Helpfully, Owen encourages us to use means such as fasting to cut “short the natural appetite” (116). He points out that in response to the Catholic emphasis upon such actions, many protestants of his day had fallen into the opposite extreme of neglecting entirely such “means of humiliation which by God himself are owned and appointed” (116).
What are some sins that you are naturally drawn toward?
How can you be particularly watchful against those sins?
The 6th Direction is that we should consider that circumstances during which we fall into sin. He notes that “men will do this with respect to their bodily infirmities and distempers: the seasons, the diet, the air that have proved offensive shall be avoided. Are the things of the soul of less importance” (117)? If this sounds like a point that should be expounded upon much more significantly, Owen had the same thought and wrote a treatise on understanding and repelling temptation, which we may one day read through as well.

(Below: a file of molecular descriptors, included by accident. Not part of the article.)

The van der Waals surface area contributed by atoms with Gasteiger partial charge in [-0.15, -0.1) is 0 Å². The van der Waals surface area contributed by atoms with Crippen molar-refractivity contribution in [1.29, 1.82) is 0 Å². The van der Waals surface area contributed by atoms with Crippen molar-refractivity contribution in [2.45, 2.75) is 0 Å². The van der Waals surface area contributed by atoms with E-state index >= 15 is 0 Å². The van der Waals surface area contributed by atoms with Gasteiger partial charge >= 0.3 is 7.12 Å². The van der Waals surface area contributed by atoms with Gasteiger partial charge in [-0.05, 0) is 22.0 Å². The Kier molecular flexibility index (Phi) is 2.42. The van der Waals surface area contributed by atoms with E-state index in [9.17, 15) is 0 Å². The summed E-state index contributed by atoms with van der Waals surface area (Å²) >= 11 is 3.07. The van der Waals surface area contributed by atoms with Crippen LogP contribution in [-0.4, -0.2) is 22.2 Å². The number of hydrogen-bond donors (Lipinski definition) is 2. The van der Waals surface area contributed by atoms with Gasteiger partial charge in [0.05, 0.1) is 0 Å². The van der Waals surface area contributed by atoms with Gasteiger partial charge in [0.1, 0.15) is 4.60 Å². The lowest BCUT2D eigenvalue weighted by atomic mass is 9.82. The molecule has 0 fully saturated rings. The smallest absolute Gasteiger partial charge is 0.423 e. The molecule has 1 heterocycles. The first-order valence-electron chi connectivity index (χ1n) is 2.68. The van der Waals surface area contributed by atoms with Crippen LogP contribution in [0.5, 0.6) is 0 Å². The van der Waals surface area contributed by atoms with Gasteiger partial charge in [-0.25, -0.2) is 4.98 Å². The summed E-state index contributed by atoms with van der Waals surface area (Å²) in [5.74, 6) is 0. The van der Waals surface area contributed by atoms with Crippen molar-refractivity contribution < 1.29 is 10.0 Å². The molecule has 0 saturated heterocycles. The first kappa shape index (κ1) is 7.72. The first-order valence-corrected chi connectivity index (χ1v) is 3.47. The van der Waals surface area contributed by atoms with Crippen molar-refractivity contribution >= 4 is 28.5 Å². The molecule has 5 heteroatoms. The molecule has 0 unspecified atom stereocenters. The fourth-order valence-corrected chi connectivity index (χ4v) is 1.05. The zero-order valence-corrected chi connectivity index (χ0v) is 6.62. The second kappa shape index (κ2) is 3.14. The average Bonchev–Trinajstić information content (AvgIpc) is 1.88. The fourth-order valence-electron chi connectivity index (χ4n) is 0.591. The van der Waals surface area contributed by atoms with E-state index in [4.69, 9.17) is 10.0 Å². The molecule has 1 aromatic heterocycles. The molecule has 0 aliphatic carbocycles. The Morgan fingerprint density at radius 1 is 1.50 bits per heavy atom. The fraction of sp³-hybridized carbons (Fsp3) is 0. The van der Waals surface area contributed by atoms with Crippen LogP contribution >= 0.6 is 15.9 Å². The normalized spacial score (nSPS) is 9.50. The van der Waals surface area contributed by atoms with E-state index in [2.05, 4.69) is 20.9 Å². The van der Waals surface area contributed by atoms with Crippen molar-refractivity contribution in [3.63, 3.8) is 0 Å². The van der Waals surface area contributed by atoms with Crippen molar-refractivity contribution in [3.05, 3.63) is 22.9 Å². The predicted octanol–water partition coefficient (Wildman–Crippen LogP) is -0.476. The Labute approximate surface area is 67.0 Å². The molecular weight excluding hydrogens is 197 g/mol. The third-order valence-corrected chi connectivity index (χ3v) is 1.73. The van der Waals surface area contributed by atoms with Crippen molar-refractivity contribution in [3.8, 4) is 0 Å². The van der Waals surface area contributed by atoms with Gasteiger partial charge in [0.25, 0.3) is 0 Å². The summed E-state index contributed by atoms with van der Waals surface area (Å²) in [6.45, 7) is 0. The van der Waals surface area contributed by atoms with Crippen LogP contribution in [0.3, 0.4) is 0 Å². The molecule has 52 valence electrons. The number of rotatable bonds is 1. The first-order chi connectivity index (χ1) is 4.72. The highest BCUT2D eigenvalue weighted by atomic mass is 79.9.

Take time to consider the circumstances of a particular sin that you are mortifying. How might you lessen the temptation to that sin by modifying or avoiding entirely those circumstances?
Finally, he closes the chapter with the 7th Direction: “Rise mightily against the first actings of thy distemper, its first conceptions” (118). If given a chance, all sin will take us all the way to destruction and death; therefore, we should strive to cut sin off as soon as it is noticed. I am currently battling to remove poison ivy from our new home, so I see this point brought to life. When the leaves are young and the plant is first starting to the spread, ripping it out of the ground is relatively simple. My arms, however, bear the itchy consequences of time spent pulling up roots that had begun to run deep. Root out sin at the first sight of it, and the battle will be easier for it. Put off mortification at your own harm and peril later.
Pray for grace this week to notice your sins at their first appearance so that you can kill them from the beginning.
Note: page numbers are for this edition of the book.